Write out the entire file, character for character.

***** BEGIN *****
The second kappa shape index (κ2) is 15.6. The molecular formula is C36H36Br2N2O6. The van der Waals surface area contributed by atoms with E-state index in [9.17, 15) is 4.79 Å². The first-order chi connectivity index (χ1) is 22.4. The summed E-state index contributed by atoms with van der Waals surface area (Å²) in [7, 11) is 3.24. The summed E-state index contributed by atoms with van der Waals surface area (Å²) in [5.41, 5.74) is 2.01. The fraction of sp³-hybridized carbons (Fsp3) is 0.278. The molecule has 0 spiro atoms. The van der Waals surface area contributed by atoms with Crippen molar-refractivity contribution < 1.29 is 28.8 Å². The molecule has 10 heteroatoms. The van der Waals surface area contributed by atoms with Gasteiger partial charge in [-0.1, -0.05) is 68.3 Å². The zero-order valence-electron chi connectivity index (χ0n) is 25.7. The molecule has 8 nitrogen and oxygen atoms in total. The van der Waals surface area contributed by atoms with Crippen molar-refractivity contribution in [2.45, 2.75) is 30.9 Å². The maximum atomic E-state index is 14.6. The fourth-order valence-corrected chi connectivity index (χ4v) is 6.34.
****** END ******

The second kappa shape index (κ2) is 15.6. The molecular formula is C36H36Br2N2O6. The van der Waals surface area contributed by atoms with E-state index in [9.17, 15) is 4.79 Å². The first-order chi connectivity index (χ1) is 22.4. The summed E-state index contributed by atoms with van der Waals surface area (Å²) in [7, 11) is 3.24. The summed E-state index contributed by atoms with van der Waals surface area (Å²) in [5.41, 5.74) is 2.01. The fraction of sp³-hybridized carbons (Fsp3) is 0.278. The molecule has 0 spiro atoms. The van der Waals surface area contributed by atoms with Crippen molar-refractivity contribution < 1.29 is 28.8 Å². The molecule has 10 heteroatoms. The van der Waals surface area contributed by atoms with Gasteiger partial charge in [-0.1, -0.05) is 68.3 Å². The zero-order valence-electron chi connectivity index (χ0n) is 25.7. The molecule has 8 nitrogen and oxygen atoms in total. The van der Waals surface area contributed by atoms with Crippen molar-refractivity contribution in [2.45, 2.75) is 30.9 Å². The maximum atomic E-state index is 14.6. The fourth-order valence-corrected chi connectivity index (χ4v) is 6.34.